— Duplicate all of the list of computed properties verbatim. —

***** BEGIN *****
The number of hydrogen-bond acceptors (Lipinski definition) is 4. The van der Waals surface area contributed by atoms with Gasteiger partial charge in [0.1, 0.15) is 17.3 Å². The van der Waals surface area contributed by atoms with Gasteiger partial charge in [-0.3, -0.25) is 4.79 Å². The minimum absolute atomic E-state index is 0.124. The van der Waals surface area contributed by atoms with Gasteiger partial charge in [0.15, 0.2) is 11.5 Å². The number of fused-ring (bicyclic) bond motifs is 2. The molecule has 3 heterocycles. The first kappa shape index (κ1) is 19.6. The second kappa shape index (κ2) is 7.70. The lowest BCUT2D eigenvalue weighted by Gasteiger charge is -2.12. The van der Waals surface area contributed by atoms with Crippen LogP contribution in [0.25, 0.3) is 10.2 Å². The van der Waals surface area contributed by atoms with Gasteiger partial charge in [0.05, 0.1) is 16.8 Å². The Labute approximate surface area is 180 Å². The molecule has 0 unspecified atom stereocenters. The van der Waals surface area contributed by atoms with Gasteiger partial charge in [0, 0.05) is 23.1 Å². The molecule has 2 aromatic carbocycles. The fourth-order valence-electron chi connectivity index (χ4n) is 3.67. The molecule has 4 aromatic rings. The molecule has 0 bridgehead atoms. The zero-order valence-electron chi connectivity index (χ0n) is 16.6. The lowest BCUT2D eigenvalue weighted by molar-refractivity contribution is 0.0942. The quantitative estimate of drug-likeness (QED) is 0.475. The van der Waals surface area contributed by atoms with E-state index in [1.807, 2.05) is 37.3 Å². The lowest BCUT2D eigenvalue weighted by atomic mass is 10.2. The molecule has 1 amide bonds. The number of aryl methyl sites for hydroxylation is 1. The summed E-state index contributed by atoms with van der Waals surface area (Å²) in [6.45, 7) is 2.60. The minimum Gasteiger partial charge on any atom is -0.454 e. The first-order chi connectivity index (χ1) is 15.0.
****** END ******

The number of hydrogen-bond acceptors (Lipinski definition) is 4. The van der Waals surface area contributed by atoms with Gasteiger partial charge in [0.1, 0.15) is 17.3 Å². The van der Waals surface area contributed by atoms with Gasteiger partial charge in [-0.3, -0.25) is 4.79 Å². The minimum absolute atomic E-state index is 0.124. The van der Waals surface area contributed by atoms with Gasteiger partial charge in [0.15, 0.2) is 11.5 Å². The number of fused-ring (bicyclic) bond motifs is 2. The molecule has 3 heterocycles. The first kappa shape index (κ1) is 19.6. The second kappa shape index (κ2) is 7.70. The lowest BCUT2D eigenvalue weighted by Gasteiger charge is -2.12. The van der Waals surface area contributed by atoms with Crippen LogP contribution in [0.25, 0.3) is 10.2 Å². The van der Waals surface area contributed by atoms with Gasteiger partial charge in [0.05, 0.1) is 16.8 Å². The Labute approximate surface area is 180 Å². The molecule has 0 unspecified atom stereocenters. The van der Waals surface area contributed by atoms with Gasteiger partial charge in [0, 0.05) is 23.1 Å². The molecule has 2 aromatic carbocycles. The fourth-order valence-electron chi connectivity index (χ4n) is 3.67. The molecule has 4 aromatic rings. The molecule has 0 bridgehead atoms. The zero-order valence-electron chi connectivity index (χ0n) is 16.6. The lowest BCUT2D eigenvalue weighted by molar-refractivity contribution is 0.0942. The quantitative estimate of drug-likeness (QED) is 0.475. The van der Waals surface area contributed by atoms with E-state index in [1.807, 2.05) is 37.3 Å². The lowest BCUT2D eigenvalue weighted by atomic mass is 10.2. The molecule has 1 amide bonds. The number of aryl methyl sites for hydroxylation is 1. The summed E-state index contributed by atoms with van der Waals surface area (Å²) in [6.45, 7) is 2.60. The minimum Gasteiger partial charge on any atom is -0.454 e. The first-order chi connectivity index (χ1) is 15.0.